The Pen is Mightier: Myth-Busting through Pen Pals
Happy New Year to our Mugumo family! . . . Okay, I’m a little late, but the sentiment is still there. In the spirit of new years and fresh starts, I am excited to announce our latest creative initiative that embodies the Mugumo philosophy in every sense —an international pen pal program!
Not quite the shocking innovation you were expecting from an African-based non-profit? Me neither, but the results are invaluable.
The seeds of this letter exchange were planted back in August with the help of Constance Muasa of Machakos Girls’ Rescue Centre and Shauna Hopkins of Fayetteville Urban Ministry’s Find-A-Friend program. The idea was simple: youth from different parts of the world communicating with each other, asking questions, and sharing experiences. It would be educational, easy to execute, and, most importantly, fun.
Although I personally am a sucker for a handwritten letter, I was skeptical about this program on several levels. The idea is nice, but let’s be realistic—what do kids in North Carolina have in common with kids in Kenya? They don’t watch MTV in Machakos and there is no “Big Five” roaming around Fayetteville. Coming from two radically different cultures, would they be able to find any common ground? Plus, in between tweeting and snapping selfies, would the kids even want to pick up a pen and write a letter?
Fortunately, my doubts have been proven 100% wrong. The letters that the kids have exchanged are incredible. Thoughtful. Funny. Considerate. Curious. Encouraging. Underneath those I’m-too-cool-for-this poker faces, these teens and tweens have some serious heart!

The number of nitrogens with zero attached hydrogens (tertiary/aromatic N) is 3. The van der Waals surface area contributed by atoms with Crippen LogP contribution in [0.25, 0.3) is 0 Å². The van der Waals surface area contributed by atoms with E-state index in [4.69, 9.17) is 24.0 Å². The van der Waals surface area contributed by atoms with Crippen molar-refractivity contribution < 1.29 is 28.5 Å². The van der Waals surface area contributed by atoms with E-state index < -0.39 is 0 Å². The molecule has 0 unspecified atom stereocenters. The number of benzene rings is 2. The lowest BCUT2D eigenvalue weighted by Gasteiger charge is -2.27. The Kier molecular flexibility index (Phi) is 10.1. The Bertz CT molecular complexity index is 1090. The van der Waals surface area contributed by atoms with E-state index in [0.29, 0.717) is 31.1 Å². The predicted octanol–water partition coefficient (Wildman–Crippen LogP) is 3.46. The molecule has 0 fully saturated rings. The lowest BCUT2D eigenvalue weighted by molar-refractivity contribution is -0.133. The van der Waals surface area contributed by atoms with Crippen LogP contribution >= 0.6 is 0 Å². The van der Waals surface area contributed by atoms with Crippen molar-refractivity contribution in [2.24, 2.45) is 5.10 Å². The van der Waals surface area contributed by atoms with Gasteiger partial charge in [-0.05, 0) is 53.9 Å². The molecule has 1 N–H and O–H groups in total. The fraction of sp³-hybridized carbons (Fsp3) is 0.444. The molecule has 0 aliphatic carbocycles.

Beyond making friends, improving writing skills, and promoting self-expression, our pen pal program yields an important benefit: myth-busting. The tragedy of “Africa” is just as invented and phony as the fantasy of “America.” There is so much more to Kenya than poverty and violence. Likewise, the United States consists of much more than material riches and Rihanna. Talking to people who come from different places fosters cross-cultural understanding. Through these conversations, both parties will gain a better understanding of how things are on the other side of the world. This type of knowledge is critical in today’s globalized and interconnected society.
I invite you to take a look at some of these exchanges. Our hopes for this program are high and we look forward to seeing it grow. If you would like to invest in this simple, yet powerful initiative, please head to the Duka where you can purchase supplies, postage, or make a contribution of your choice.
Thank you for your continued support. Together we can do great things!
P.S. Judi is back at Nairobi Children’s Home after traveling west to visit her family for the holidays. The kids are all safely in their respective schools and ready to tackle this new school year. Charity has been running around Nairobi buying soap, shoe polish, trousers—everything a child needs to make it through the term. We are all in place ready to take on 2015!